Why the Polar Night?
Just like the midnight sun, the Polar Night is attributable to the inclination of the planet. In the same way that globes are often mounted at an angle on their stands, Earth itself is angled to one side. Winter comes around when the northern hemisphere is farthest from the sun, and the Polar regions in the north are that part of the planet that are angled farthest away. In other words, the rest of the planet blocks off the sun! Wikipedia has a more detailed description.
On the North Cape, the sun remains under the horizon for more than two months, while in Tromsø the phenomenon lasts for six weeks or so. In Lofoten, the dark period is short, just under four weeks. From Bodø and farther south, the sun does actually appear even in the deepest mid-winter, lighting up the winter landscape briefly around midday. At the other end of the scale is Svalbard, where the sun disappears completely for almost four months!
Not a complete blackout
Even though the sun remains below the horizon, Northern Norway is not blacked out completely. On clear days, we can see beautiful sunset colours in the south while the sky to the north is a deep midnight blue. On Svalbard, however, it is fully dark even at midday for several weeks around Christmas.
The blue hour
Around 1–2 o’clock in the afternoon, the residual light is reflected off the blue sea and the white snow, and the landscape is bathed in a glassy deep blue colour. This wonderful blue stays with us as long as the snow covers the ground and there is twilight. However, the blue hour occurs a few minutes later every day during winter, as the sun gains strenght.
Living in the Polar Night
The people of Northern Norway have lived with the dark months for the past 10,000 years or so. They go to work and to school as usual, and the range of leisure activities available in the evenings is broad and varied. Cafés, restaurants and nightspots fill up night after night with talkative, good-humoured people, and many entertaining festivals are held during this period. Outdoor activities are far from impossible. There are illuminated ski runs in even small resorts in Northern Norway, and some operators organise dog-sledding and scooter trips where participants wear head-lights.
Most people in Northern Norway feel that they need a little more sleep, and everyone tends to go to bed a little earlier. Otherwise, Northerners experience few problems in the dark months, and there is no noticeable increase in depression and alcohol abuse. In fact, we handle this period much better than people from southern climes would think – perhaps because we know that it doesn’t last all that long.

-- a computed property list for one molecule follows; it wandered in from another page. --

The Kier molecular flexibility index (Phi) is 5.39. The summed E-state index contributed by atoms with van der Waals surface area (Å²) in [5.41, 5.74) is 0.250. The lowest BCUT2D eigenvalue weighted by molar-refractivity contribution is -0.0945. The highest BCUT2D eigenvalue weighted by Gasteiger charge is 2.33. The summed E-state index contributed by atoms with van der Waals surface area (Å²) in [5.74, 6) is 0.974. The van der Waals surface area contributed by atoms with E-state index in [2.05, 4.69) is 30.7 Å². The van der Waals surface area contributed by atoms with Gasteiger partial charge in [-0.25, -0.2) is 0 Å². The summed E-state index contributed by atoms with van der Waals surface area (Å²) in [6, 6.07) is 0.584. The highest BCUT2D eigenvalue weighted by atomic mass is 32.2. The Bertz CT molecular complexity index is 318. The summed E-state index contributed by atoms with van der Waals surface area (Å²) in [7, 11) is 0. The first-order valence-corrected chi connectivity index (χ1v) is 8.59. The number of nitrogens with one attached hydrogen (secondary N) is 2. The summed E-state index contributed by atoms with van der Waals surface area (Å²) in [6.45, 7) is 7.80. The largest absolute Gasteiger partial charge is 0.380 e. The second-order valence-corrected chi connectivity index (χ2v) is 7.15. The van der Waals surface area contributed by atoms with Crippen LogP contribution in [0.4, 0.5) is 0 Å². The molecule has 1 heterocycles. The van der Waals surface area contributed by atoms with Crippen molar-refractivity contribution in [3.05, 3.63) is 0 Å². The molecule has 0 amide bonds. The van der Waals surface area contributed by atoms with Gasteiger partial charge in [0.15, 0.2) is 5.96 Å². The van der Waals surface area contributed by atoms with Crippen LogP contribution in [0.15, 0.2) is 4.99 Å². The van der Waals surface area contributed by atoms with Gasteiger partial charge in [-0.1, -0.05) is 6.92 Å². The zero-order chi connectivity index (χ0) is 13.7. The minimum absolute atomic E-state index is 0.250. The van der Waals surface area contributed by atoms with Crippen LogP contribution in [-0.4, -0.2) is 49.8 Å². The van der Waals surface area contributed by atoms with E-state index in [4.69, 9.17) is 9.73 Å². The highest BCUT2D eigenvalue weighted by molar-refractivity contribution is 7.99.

Can you visit Northern Norway in the dark months?
To visit Northern Norway during the dark months is to meet us Northerners at home. It is a great time for cultural events, festivals, good food, Christmas shopping and outdoor activities. Bring your sweetheart for a romantic long weekend in the far north – it is the perfect setting for spending quality time together by the light of flickering candles. The spawning cod swim in close to the shore, and your taste buds rejoice. Snow scooter trips, dog-sledding and sleigh rides are organised in many places in Northern Norway and on Svalbard, and this is a great time of year to see the Northern Lights.
Colourful winter destinations
A list of places that experience dark months. The dates indicate when the sun is below the horizon. In practice, however, the periods are often longer because mountains block the view to the south.
- Svolvær: 7 December–5 January
- Harstad: 2 December–10 January
- Bardufoss: 30 November–12 January
- Andenes: 29 November–13 January
- Tromsø: 27 November–15 January
- Alta: 25 November–17 January
- Vardø: 23 November–19 January
- Hammerfest: 22 November–20 January
- Berlevåg: 21 November–21 January
- North Cape: 20 November–22 January
- Longyearbyen: 26 October–16 February
- The North Pole: 25 September–18 March
Events during the dark months
Northerners are active and energetic even when the sun is gone. The following events are “well-kept secrets” where you can meet Northerners on their home turf!
- Pre-Christmas fairy-tale in Henningsvær: Christmas shopping far from the madding crowds. www.forjulseventyret.no
- The picturesque Sjøgata Street in Mosjøen offers some genuine Christmas atmosphere.
- Rundhaug Market: A wonderful market in Inner Troms. Christmas shopping and plenty of great food! www.rundhaugmartnan.no
- Nisse week-end at Berg: Everyone who believes in Santa (and above all, his little helpers) helps prepare Christmas at the farm cluster of Berg near Tromsø. www.nissehelg.no
- Polar Night Half Marathon: Street race on ice in Tromsø. Don’t forget your spikes! www.msm.no
- Tromsø International Film Festival: An unbroken period of cinema darkness and a great atmosphere! www.tiff.no
- Ilios Music Festival in Harstad: A discerning selection of music as the sun returns. www.ilios.no